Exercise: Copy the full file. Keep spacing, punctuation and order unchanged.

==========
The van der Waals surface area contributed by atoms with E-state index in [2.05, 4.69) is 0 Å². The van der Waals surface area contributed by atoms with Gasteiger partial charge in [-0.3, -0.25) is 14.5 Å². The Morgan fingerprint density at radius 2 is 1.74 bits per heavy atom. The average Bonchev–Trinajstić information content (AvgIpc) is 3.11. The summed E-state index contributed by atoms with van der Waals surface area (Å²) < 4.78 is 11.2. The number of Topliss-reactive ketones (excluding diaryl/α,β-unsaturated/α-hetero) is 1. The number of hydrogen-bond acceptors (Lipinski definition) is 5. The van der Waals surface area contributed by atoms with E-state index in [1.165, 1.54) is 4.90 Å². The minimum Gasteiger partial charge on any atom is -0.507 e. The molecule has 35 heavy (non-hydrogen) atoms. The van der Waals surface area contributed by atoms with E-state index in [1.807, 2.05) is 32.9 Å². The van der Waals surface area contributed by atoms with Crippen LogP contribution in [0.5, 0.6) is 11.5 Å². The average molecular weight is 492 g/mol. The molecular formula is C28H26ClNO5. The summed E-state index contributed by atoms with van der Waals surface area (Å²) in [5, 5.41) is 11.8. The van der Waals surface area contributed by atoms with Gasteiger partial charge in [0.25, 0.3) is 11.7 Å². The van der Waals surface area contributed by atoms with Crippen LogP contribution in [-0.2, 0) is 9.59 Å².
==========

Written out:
The van der Waals surface area contributed by atoms with E-state index in [2.05, 4.69) is 0 Å². The van der Waals surface area contributed by atoms with Gasteiger partial charge in [-0.3, -0.25) is 14.5 Å². The Morgan fingerprint density at radius 2 is 1.74 bits per heavy atom. The average Bonchev–Trinajstić information content (AvgIpc) is 3.11. The summed E-state index contributed by atoms with van der Waals surface area (Å²) < 4.78 is 11.2. The number of Topliss-reactive ketones (excluding diaryl/α,β-unsaturated/α-hetero) is 1. The number of hydrogen-bond acceptors (Lipinski definition) is 5. The van der Waals surface area contributed by atoms with E-state index in [1.165, 1.54) is 4.90 Å². The minimum Gasteiger partial charge on any atom is -0.507 e. The molecule has 35 heavy (non-hydrogen) atoms. The van der Waals surface area contributed by atoms with E-state index in [1.807, 2.05) is 32.9 Å². The van der Waals surface area contributed by atoms with Crippen LogP contribution in [0.5, 0.6) is 11.5 Å². The average molecular weight is 492 g/mol. The molecular formula is C28H26ClNO5. The summed E-state index contributed by atoms with van der Waals surface area (Å²) in [5, 5.41) is 11.8. The van der Waals surface area contributed by atoms with Gasteiger partial charge in [0.25, 0.3) is 11.7 Å². The van der Waals surface area contributed by atoms with Crippen LogP contribution in [-0.2, 0) is 9.59 Å².